Out of all digital health stakeholders, pharmaceutical companies have both the biggest opportunities and challenges when it comes to mobile technologies. Even though the customers and providers in the digital health industry are now divided, with the latest advances, a global shift has begun towards one another.
Oddly enough, digital health is fighting an uphill battle; as social media, mobile web development, wearables and video communications are becoming a must for each and everyone of us, patient trust becomes important as never before. Here, the industry encounters a problem: healthcare companies are often not as trusted as physicians or even insurers!
“The vast majority of folks won’t be uploading vital health stats to their doctors in 2015, however an emerging market of consumers will be increasingly familiar with connected devices throughout the day, increasingly comfortable with embedded sensors tracking their locations (and their data points), and will be using different (and more) devices than they presently are,” – says Mark Bard co-founder of Digital Insights Group.
According to a recent survey by Deloitte, top-trusted entities are companies like WebMD and then… Google search. At the very bottom are pharmaceutical and payer companies. The worst part of it is that these companies actually provide the largest amount of health info. Read more about mobile application development now. “The solution is taking that info and getting those apps in a method they can believe it and trust,” – says Deloitte physician Harry Greenspun.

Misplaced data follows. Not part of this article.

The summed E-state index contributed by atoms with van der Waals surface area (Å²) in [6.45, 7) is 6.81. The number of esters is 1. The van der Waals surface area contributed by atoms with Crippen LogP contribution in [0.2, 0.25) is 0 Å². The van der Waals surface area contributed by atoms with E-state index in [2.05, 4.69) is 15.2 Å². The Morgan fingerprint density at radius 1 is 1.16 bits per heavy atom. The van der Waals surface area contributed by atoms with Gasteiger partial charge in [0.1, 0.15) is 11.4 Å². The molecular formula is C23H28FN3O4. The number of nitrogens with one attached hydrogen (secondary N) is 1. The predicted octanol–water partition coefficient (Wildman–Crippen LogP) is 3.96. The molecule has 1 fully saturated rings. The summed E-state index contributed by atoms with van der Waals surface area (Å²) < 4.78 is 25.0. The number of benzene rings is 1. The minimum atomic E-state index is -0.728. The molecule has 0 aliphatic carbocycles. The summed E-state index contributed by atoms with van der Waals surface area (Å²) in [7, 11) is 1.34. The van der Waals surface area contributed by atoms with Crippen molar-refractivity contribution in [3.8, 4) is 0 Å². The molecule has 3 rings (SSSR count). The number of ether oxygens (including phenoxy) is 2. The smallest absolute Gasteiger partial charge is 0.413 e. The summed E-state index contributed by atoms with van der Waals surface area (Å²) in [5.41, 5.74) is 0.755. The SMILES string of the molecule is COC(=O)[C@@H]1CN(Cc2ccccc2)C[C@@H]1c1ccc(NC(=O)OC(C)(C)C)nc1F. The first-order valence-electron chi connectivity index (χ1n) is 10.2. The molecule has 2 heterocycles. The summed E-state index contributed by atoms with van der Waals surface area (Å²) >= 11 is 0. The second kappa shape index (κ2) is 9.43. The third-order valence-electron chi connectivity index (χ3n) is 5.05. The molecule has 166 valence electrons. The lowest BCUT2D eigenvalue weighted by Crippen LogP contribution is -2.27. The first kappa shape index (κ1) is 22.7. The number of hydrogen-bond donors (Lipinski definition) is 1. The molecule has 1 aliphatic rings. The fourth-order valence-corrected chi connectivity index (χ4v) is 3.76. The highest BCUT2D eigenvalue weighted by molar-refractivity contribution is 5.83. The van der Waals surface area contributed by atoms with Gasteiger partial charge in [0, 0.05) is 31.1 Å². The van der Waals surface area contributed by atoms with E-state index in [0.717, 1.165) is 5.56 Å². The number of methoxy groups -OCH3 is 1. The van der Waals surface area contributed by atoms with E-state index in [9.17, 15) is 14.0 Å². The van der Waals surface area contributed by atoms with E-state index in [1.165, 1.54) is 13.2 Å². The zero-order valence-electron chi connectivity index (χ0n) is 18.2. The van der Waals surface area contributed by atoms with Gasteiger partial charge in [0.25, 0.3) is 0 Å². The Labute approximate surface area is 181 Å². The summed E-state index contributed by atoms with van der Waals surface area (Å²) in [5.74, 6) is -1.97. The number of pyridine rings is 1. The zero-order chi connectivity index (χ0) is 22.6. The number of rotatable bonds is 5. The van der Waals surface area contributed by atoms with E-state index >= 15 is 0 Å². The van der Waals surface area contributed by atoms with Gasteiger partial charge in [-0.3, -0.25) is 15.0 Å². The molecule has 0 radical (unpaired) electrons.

The digital health industry has been evolving mostly in the aspects of patient engagement tools, medication adherence, prescribable digital therapies, and next-gen types added by sensors for diagnosis and monitoring. Let’s go through each of the aspect in more detail to see where the industry is on its evolution timeline and what are the main challenges companies are to overcome.
Patient Engagement Tools
No doubt, patient engagement is one of the most important trends in healthcare and health IT. At the same time, that’s one of the largest challenges. For centuries doctors have been seeking ways to make the patients more involved into their care. Utilizing new engagement tools like electronic medical records, patient decision aid apps and others allows for deeper collaboration, more fruitful patient-doctor partnership, and, as a result – better health.
Getting patients to actually take the drugs is one of the most evident focus areas for medical companies. Brands like Johnson&Johnson and the likes have tackled this issue; at the end of the day – all the effort have the same goal – get the patients to take the medication prescribed, which ultimately results in them filling their medications more frequently and leads to sales boost for the company.
Prescribable pharma-digital therapies
While medication adherence is a big digital health opportunity, prescribable mobile-integrated therapy products are currently on the slow but sure rise. In the foreseeable future these are likely to take the form of a pharmaceutical therapy and a companion digital tool. Tracking apps, wearables, custom sensors, smartphone-connected digital health devices – or all at once. These complex solutions can then be prescribed by doctors to their patients.
Please read our interview with psychiatrist Dr. Eiring Øystein, Head of Department of Knowledge Support at Innlandet Health Trust, about their innovative eHealth app to empower patient decision making and facilitate medical research in Norway.
Sources: Medical Marketing & Media, 2014; Deloitte, 2014